2. Water conditioning apparatus comprising a closed tank, a spray nozzle having a plurality of relatively small outlet passages therein, water supply means connected to said spray nozzle and operable when actuated to discharge water into the upper portion of said tank through said passages in high velocity streams of finely atomized droplets, a fixed gas discharge nozzle mounted in the upper portion of said tank adjacent said spray nozzle, said gas discharge nozzle having a plurality of passages therein oriented to discharge gas from said nozzle in streams respectively directed to intercept the streams of droplets discharged from the passages in said spray nozzle, oxygen containing gas supply means connected to said gas discharge nozzle and operable when actuated to discharge oxygen containing gas under pressure from the passages in said gas discharge nozzle, and control means for simultaneously actuating said water supply means and said gas supply means when the level of Water within said tankfalls below a prete'dmined level and for simultaneously tie-actuating said water supply means and said gas supply means when the level of water in said tank rises to a selected level located below said spray nozzle and said gas discharge nozzle.
3. Water conditioning apparatus as defined in claim 2 wherein said passages in said spray nozzle are arranged in a first series of passages and a second series of passages, each passage in said first series being aligned with a passage of said second series to discharge atomized droplets in a stream which intercepts a steam of atomized droplets discharged from the aligned passage of said second series, the passages of said gas discharge nozzle being each respectively aligned with one of said first series of passages to direct the stream of gas discharged thereose from to intercept the stream of droplets discharged from the aligned passage of said first series between said spray nozzle and the point at which the last mentioned stream of droplets intercepts the stream of droplets discharged from the aligned passage of said second series.
4. Water conditioning apparatus as defined in claim 2 wherein said control means comprises means responsive to the gas pressure in the upper portion of said tank for simultaneously actuating said water supply means and said gas supply means when said pressure drops below a predetermined pressure, a venting valve for venting the upper portion of said tank to atmospheric pressure, and a float member for opening said venting valve when the level of water within said tank falls below a predetermined level and for closing said venting valve when the level of water Within said tank rises above said predetermined level.
5. Water conditioning apparatus comprising a closed tank, a water inlet conduit and a gas inlet conduit extending into the upper portion of said tank and terminating in said tank at respective first and second fixed discharge nozzles located in adjacent facing relationship in the upper portion of said tank, said first and said second nozzle each having a series of relatively small outlet passages therein located relative to each other so that a stream of water discharged from a passage in said first nozzle will intercept a stream of gas discharge from a corresponding passage in said second nozzle, pump means connected to said water inlet conduit and operable when actuated to discharge water from the passages in said first nozzle at a pressure sutficient to produce high velocity streams of finely atomized Water droplets, air compressor means connected to said gas inlet conduit and operable when actuated to discharge air frornthe passages in said second nozzle at a pressure sufiicient to cause the streams of air discharged from the passages in said second nozzle to intercept and disperse the respective streams of water discharge from said passages in said first nozzle, and control means responsive to the level of water within said tank for simultaneously actuating or tie-actuating said pump means and said air compressor means to maintain the level of water within said tank above a predetermined minimum level and below a predetermined maximum level located below said nozzles.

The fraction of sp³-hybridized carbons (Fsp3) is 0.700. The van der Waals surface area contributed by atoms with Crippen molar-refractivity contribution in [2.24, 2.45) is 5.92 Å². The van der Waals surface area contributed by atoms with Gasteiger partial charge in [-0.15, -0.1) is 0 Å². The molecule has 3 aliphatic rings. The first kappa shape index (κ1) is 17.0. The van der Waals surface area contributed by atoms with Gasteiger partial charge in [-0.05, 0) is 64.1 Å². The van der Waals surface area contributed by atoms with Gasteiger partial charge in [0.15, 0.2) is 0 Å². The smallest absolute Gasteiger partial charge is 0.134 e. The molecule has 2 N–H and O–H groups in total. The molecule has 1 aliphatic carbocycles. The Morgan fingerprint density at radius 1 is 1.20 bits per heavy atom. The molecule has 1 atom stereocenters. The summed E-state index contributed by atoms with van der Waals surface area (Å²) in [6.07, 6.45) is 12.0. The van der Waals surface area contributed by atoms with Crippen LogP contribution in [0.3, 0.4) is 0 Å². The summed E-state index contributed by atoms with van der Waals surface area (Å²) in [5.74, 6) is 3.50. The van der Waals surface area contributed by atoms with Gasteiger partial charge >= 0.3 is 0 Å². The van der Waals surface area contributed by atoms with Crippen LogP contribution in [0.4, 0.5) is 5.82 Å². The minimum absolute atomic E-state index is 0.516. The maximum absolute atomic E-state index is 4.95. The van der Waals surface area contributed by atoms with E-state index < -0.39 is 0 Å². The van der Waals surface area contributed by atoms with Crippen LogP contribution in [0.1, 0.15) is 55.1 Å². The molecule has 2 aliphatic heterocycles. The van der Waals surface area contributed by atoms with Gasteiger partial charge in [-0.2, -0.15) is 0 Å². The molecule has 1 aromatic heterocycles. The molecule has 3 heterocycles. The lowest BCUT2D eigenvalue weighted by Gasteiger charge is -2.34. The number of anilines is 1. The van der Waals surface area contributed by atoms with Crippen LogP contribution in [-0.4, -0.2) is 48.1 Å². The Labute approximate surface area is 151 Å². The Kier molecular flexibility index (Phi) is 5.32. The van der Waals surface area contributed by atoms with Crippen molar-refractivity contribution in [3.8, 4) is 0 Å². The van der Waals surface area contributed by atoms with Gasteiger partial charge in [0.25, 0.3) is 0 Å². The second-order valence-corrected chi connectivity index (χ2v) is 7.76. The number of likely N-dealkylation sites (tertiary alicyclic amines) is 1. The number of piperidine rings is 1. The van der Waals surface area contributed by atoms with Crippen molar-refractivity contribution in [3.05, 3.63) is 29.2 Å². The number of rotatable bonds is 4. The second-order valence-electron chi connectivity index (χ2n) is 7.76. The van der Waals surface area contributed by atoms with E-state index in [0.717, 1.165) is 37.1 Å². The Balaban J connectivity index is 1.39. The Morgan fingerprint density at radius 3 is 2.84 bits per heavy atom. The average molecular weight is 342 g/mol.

6, Water conditioning apparatus as defined in claim 5 wherein said passages in said first nozzle are disposed in a first and a second series, each passage of said first series being aligned with a passage of said second series to discharge a stream of water droplets which intercepts the stream of water droplets discharged from the aligned passage of said second series beyond the point at which a stream of air from said second nozzle intercepts the last mentioned stream of water droplets from said passage of said first series.
7. Water conditioning apparatus as defined in claim 5 including means on said second nozzle defining a slot therein for discharging a downwardly directed stream of air to create a zone of turbulence between said nozzles and the body of water within said tank.
References Cited in the file of this patent UNITED STATES PATENTS 226,814 White Apr. 20, 1880 671,176 Bangs Apr. 2, 1901 835,886 Gunn Nov. 13, 1906 1,731,409 Fitts Oct. 15, 1929 1,985,010 Berkhuijsen Dec. 18, 1934 2,872,415 Schleyer et al. Feb. 3, 1959